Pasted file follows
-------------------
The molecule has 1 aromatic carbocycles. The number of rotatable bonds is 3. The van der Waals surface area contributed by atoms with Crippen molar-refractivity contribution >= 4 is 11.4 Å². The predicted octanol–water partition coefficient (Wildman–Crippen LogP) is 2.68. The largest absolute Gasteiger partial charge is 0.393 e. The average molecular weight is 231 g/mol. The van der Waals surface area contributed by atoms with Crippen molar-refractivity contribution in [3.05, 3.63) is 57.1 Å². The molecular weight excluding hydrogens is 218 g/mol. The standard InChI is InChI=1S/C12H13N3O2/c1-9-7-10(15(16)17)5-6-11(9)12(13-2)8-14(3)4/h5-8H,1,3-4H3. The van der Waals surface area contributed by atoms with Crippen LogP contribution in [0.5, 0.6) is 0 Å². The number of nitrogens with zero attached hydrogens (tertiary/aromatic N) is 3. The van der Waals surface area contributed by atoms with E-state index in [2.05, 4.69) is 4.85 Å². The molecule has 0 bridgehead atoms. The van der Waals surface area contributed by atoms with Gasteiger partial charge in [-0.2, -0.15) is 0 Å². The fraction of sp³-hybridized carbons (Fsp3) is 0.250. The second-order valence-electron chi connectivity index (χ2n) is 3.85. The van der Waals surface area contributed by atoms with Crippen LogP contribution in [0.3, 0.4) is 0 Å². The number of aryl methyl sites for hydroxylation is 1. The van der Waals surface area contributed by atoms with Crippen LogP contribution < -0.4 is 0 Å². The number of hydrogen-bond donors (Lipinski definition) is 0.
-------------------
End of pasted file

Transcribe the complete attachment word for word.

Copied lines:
The molecule has 1 aromatic carbocycles. The number of rotatable bonds is 3. The van der Waals surface area contributed by atoms with Crippen molar-refractivity contribution >= 4 is 11.4 Å². The predicted octanol–water partition coefficient (Wildman–Crippen LogP) is 2.68. The largest absolute Gasteiger partial charge is 0.393 e. The average molecular weight is 231 g/mol. The van der Waals surface area contributed by atoms with Crippen molar-refractivity contribution in [3.05, 3.63) is 57.1 Å². The molecular weight excluding hydrogens is 218 g/mol. The standard InChI is InChI=1S/C12H13N3O2/c1-9-7-10(15(16)17)5-6-11(9)12(13-2)8-14(3)4/h5-8H,1,3-4H3. The van der Waals surface area contributed by atoms with Crippen LogP contribution in [0.5, 0.6) is 0 Å². The number of nitrogens with zero attached hydrogens (tertiary/aromatic N) is 3. The van der Waals surface area contributed by atoms with E-state index in [2.05, 4.69) is 4.85 Å². The molecule has 0 bridgehead atoms. The van der Waals surface area contributed by atoms with Gasteiger partial charge in [-0.2, -0.15) is 0 Å². The fraction of sp³-hybridized carbons (Fsp3) is 0.250. The second-order valence-electron chi connectivity index (χ2n) is 3.85. The van der Waals surface area contributed by atoms with Crippen LogP contribution in [0.3, 0.4) is 0 Å². The number of aryl methyl sites for hydroxylation is 1. The van der Waals surface area contributed by atoms with Crippen LogP contribution < -0.4 is 0 Å². The number of hydrogen-bond donors (Lipinski definition) is 0.